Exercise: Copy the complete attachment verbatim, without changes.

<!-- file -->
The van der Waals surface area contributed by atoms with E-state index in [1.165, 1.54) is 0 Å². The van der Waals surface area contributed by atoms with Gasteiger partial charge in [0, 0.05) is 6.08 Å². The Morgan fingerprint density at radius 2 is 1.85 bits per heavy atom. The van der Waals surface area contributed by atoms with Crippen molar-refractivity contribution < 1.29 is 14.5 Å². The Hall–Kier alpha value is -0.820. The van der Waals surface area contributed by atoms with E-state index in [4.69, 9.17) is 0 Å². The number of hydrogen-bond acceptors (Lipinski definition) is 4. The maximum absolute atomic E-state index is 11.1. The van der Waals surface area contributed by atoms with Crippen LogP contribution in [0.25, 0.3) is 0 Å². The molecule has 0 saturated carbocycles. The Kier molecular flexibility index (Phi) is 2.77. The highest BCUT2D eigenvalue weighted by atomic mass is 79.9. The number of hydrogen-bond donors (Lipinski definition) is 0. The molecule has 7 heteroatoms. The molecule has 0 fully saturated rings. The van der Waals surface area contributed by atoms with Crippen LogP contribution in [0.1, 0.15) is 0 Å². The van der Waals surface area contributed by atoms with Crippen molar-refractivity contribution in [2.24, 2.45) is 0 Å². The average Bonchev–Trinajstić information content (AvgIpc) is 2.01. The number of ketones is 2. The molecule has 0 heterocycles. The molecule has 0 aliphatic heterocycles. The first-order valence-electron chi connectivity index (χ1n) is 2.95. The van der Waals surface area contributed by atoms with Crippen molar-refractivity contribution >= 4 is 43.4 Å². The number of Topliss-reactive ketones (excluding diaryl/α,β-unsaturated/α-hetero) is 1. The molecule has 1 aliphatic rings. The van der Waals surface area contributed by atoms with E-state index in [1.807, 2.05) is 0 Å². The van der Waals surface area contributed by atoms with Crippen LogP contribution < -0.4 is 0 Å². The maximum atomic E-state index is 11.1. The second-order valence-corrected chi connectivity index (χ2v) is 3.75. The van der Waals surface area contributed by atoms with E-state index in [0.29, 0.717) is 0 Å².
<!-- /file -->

The van der Waals surface area contributed by atoms with E-state index in [1.165, 1.54) is 0 Å². The van der Waals surface area contributed by atoms with Gasteiger partial charge in [0, 0.05) is 6.08 Å². The Morgan fingerprint density at radius 2 is 1.85 bits per heavy atom. The van der Waals surface area contributed by atoms with Crippen molar-refractivity contribution < 1.29 is 14.5 Å². The Hall–Kier alpha value is -0.820. The van der Waals surface area contributed by atoms with E-state index in [4.69, 9.17) is 0 Å². The number of hydrogen-bond acceptors (Lipinski definition) is 4. The maximum absolute atomic E-state index is 11.1. The van der Waals surface area contributed by atoms with Crippen LogP contribution in [0.25, 0.3) is 0 Å². The molecule has 0 saturated carbocycles. The Kier molecular flexibility index (Phi) is 2.77. The highest BCUT2D eigenvalue weighted by atomic mass is 79.9. The number of hydrogen-bond donors (Lipinski definition) is 0. The molecule has 7 heteroatoms. The molecule has 0 fully saturated rings. The van der Waals surface area contributed by atoms with Crippen LogP contribution in [0.1, 0.15) is 0 Å². The van der Waals surface area contributed by atoms with Crippen molar-refractivity contribution in [2.24, 2.45) is 0 Å². The average Bonchev–Trinajstić information content (AvgIpc) is 2.01. The number of ketones is 2. The molecule has 0 heterocycles. The molecule has 0 aliphatic heterocycles. The first-order valence-electron chi connectivity index (χ1n) is 2.95. The van der Waals surface area contributed by atoms with Crippen molar-refractivity contribution >= 4 is 43.4 Å². The number of Topliss-reactive ketones (excluding diaryl/α,β-unsaturated/α-hetero) is 1. The molecule has 1 aliphatic rings. The van der Waals surface area contributed by atoms with E-state index in [1.807, 2.05) is 0 Å². The van der Waals surface area contributed by atoms with Crippen LogP contribution < -0.4 is 0 Å². The maximum atomic E-state index is 11.1. The second-order valence-corrected chi connectivity index (χ2v) is 3.75. The van der Waals surface area contributed by atoms with E-state index in [0.29, 0.717) is 0 Å².